Led By School Building, Boston Seeks To Revitalize Dudley Square
BOSTON — Major construction of a new headquarters for the Boston Public Schools — a $115 million project at the site of the historic Ferdinand Building — is under way. It’s one of several development initiatives in Roxbury aimed at revitalizing the Dudley Square area.
Buses now roll in and out of Dudley Station — 35,000 people travel through here every day. There was a time when an elevated rail platform on the Orange Line was part of this important transportation hub, and the Ferdinand Building was part of its identity.
“It was once the largest home furnishing store in the U.S.,” said Joyce Stanley, executive director of Dudley Square Main Streets. “When you came around on the elevated Orange Line you could get off the train and walk right into Ferdinand and buy your furniture.”
Stanley’s group is a nonprofit commercial revitalization organization that partners with the City of Boston and the National Trust for Historic Preservation.
The Ferdinand, Stanley says, is a signature building.
“It’s been closed since 1979 and people want it restored,” she said.
But past efforts to develop Dudley Square have been met with disappointment.
In 1999, former Gov. Paul Cellucci made a deal with the city to invest $200 million to renovate the Ferdinand and use it as a new home for the state Department of Public Health.
But in 2004, the Romney administration killed the plan, angering Boston Mayor Thomas Menino. He accused the state of reneging on a deal seen as key to the area’s revitalization.
Dudley Square was once a vibrant commercial district. It was the second-largest in the Boston area, before suburban malls began cropping up in the region.
A Failed Highway Project
It’s also a community left scarred from the failed attempt, some two generations ago, to snake Interstate 95 through Boston.
Stanley remembers what it was like before all that. She still lives in the home that’s been in her family for generations.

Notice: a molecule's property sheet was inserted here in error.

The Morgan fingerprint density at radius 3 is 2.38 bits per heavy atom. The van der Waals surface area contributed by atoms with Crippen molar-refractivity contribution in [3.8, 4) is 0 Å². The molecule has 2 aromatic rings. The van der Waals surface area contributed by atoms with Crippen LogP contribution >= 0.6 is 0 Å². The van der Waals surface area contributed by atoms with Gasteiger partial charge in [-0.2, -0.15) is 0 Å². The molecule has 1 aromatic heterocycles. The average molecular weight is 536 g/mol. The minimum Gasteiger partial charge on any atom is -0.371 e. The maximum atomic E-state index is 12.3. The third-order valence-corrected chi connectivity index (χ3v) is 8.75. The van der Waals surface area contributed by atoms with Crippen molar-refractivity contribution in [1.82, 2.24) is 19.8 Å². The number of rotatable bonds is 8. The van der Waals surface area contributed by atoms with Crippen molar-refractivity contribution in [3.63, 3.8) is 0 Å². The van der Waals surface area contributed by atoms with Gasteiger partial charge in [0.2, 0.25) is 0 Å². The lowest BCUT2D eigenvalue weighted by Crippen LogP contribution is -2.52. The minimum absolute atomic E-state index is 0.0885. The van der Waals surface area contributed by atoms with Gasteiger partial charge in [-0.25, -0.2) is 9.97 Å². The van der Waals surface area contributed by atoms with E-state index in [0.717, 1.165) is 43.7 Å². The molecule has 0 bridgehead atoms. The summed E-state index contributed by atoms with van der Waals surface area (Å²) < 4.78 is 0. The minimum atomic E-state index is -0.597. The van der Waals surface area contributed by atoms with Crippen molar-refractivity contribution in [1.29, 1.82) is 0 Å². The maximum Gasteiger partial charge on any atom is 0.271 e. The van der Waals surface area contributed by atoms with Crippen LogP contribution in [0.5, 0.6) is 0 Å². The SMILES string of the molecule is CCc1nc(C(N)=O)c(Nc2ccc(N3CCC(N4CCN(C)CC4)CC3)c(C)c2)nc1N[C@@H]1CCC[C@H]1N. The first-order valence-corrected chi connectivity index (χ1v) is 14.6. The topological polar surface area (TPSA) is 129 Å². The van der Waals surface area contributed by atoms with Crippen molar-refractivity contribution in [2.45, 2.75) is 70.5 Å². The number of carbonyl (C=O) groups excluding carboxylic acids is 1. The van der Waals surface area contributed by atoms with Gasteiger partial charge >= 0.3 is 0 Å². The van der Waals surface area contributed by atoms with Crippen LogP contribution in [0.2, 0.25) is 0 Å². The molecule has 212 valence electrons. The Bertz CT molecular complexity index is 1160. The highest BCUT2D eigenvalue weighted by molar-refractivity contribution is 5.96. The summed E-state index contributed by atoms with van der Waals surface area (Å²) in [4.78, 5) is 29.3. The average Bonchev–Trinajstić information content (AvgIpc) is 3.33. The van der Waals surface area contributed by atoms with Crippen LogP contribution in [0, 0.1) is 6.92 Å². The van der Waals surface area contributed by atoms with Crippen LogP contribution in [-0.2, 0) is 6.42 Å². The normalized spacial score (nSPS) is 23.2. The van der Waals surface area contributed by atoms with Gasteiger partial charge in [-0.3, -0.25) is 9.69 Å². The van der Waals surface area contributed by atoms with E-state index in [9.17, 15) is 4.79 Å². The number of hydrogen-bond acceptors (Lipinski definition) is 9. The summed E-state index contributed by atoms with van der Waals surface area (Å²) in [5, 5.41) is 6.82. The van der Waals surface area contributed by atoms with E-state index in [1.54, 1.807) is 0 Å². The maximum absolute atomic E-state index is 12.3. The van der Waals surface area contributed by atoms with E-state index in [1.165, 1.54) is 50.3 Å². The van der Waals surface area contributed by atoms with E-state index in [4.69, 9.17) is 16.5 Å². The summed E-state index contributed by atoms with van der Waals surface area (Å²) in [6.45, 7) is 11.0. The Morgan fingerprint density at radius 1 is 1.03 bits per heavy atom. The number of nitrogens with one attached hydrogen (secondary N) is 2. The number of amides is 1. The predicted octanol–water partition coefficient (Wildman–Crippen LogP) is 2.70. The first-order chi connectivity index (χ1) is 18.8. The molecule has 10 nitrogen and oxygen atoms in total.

“When I grew up, before they were doing the highway, all along Tremont [Street] and Columbus Avenue were all kinds of restaurants, stores,” she said.
But the highway project changed the landscape and Roxbury bore the brunt of it. Hundreds of businesses fell to the wrecking ball, wiping out thousands of jobs. Close to a thousand families lost their homes.
By the time a growing public outcry stopped the highway, some say it looked as though the area had been hit by a bomb.
“They tore down the whole corridor,” Stanley said. “You could go get a job anywhere down there — the pickle factory, the shoe factory. They tore all that down for a highway that didn’t happen.”
Residents Wary Of New Promises
In recent years, Roxbury has been recovering. The Menino adminstration is focusing its latest effort on the Ferdinand Building, billing it as the “centerpiece of a community.”
But failed attempts to fix Roxbury have made residents wary of new promises. Citizen-led groups have held regular meetings to get answers from the city and contractors.
“My concern is that all too often we have projects in Boston where it is such economic disparity when it comes to construction workers who are residents that live here,” said resident Amenyonah Bossman. “It’s not fair for us to walk through the neighborhood and not see our faces. It’s an injustice. So when you come to the neighborhood, what are you going to bring to the community?”
“As far as this project is concerned, it is monitored,” said Donovan Walker, a member of the Dudley Square Vision Task Force. He says they’re monitoring the project to make sure it meets the city’s hiring guidelines for Boston residents for the hundreds of construction jobs it will bring.
“We are committed to making sure that residents in this community get them jobs,” he said.
School Headquarters To Open In 2014
When the Ferdinand is finished, it will centralize the Boston Schools Department, housing workers from the current office downtown and from various BPS locations around the city.
“We don’t want Roxbury to be like a mini-Government Center,” said resident Dorothea Jones, who’s concerned about whether filling the Ferdinand with municipal offices is the best use.
“The building should be more than an office space between 9 and 3 or 9 and 4,” she said. “If they combine all of their sub-offices or substations, wherever they may be, if they’re there between 9 and 3 that still eliminates a lot of the possibilities for wealth generation in this area.”
City officials say it makes sense to use the Ferdinand as BPS headquarters.
“This building is in the center demographic of the Boston public school area,” said Maureen Anderson, a senior project manager for the Public Facilities Department. “Demographically most of the students who utilize Boston public schools live in close to this neighborhood.”
Many people in the neighborhood do hope the Ferdinand project will prompt more development in Dudley Square.
“We need amenities back,” Stanley said. “People want more little cafes, stores, you want to be able to go sit down at night and have something to eat. There’s no place in our neighborhood to do that. There’s no place.”
She added: “It’s my neighborhood and I know it can be what it was before.”
The Ferdinand Municipal Center is expected to open in the fall of 2014.